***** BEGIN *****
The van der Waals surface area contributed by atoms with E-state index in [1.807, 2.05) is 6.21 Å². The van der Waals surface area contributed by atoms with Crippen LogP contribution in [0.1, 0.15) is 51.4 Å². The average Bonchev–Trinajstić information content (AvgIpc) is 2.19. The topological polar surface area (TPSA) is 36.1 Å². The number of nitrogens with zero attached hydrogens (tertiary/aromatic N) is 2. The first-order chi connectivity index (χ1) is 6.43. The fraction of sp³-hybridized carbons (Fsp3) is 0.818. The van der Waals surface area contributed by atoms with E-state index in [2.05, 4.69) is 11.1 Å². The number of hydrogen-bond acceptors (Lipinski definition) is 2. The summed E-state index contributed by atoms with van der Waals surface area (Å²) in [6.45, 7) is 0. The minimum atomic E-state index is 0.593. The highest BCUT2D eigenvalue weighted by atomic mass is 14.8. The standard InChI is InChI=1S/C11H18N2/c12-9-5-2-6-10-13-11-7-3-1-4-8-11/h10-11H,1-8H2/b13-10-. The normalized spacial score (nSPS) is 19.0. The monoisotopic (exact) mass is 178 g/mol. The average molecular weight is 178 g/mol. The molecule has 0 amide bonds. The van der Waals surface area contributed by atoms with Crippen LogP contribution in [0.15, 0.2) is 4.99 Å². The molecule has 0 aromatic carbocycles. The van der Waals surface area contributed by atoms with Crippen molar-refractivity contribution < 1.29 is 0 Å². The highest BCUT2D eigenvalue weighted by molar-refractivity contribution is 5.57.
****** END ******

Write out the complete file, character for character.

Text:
The van der Waals surface area contributed by atoms with E-state index in [1.807, 2.05) is 6.21 Å². The van der Waals surface area contributed by atoms with Crippen LogP contribution in [0.1, 0.15) is 51.4 Å². The average Bonchev–Trinajstić information content (AvgIpc) is 2.19. The topological polar surface area (TPSA) is 36.1 Å². The number of nitrogens with zero attached hydrogens (tertiary/aromatic N) is 2. The first-order chi connectivity index (χ1) is 6.43. The fraction of sp³-hybridized carbons (Fsp3) is 0.818. The van der Waals surface area contributed by atoms with E-state index in [2.05, 4.69) is 11.1 Å². The number of hydrogen-bond acceptors (Lipinski definition) is 2. The summed E-state index contributed by atoms with van der Waals surface area (Å²) in [6.45, 7) is 0. The minimum atomic E-state index is 0.593. The highest BCUT2D eigenvalue weighted by atomic mass is 14.8. The standard InChI is InChI=1S/C11H18N2/c12-9-5-2-6-10-13-11-7-3-1-4-8-11/h10-11H,1-8H2/b13-10-. The normalized spacial score (nSPS) is 19.0. The monoisotopic (exact) mass is 178 g/mol. The average molecular weight is 178 g/mol. The molecule has 0 amide bonds. The van der Waals surface area contributed by atoms with Crippen LogP contribution in [0.15, 0.2) is 4.99 Å². The molecule has 0 aromatic carbocycles. The van der Waals surface area contributed by atoms with Crippen molar-refractivity contribution < 1.29 is 0 Å². The highest BCUT2D eigenvalue weighted by molar-refractivity contribution is 5.57.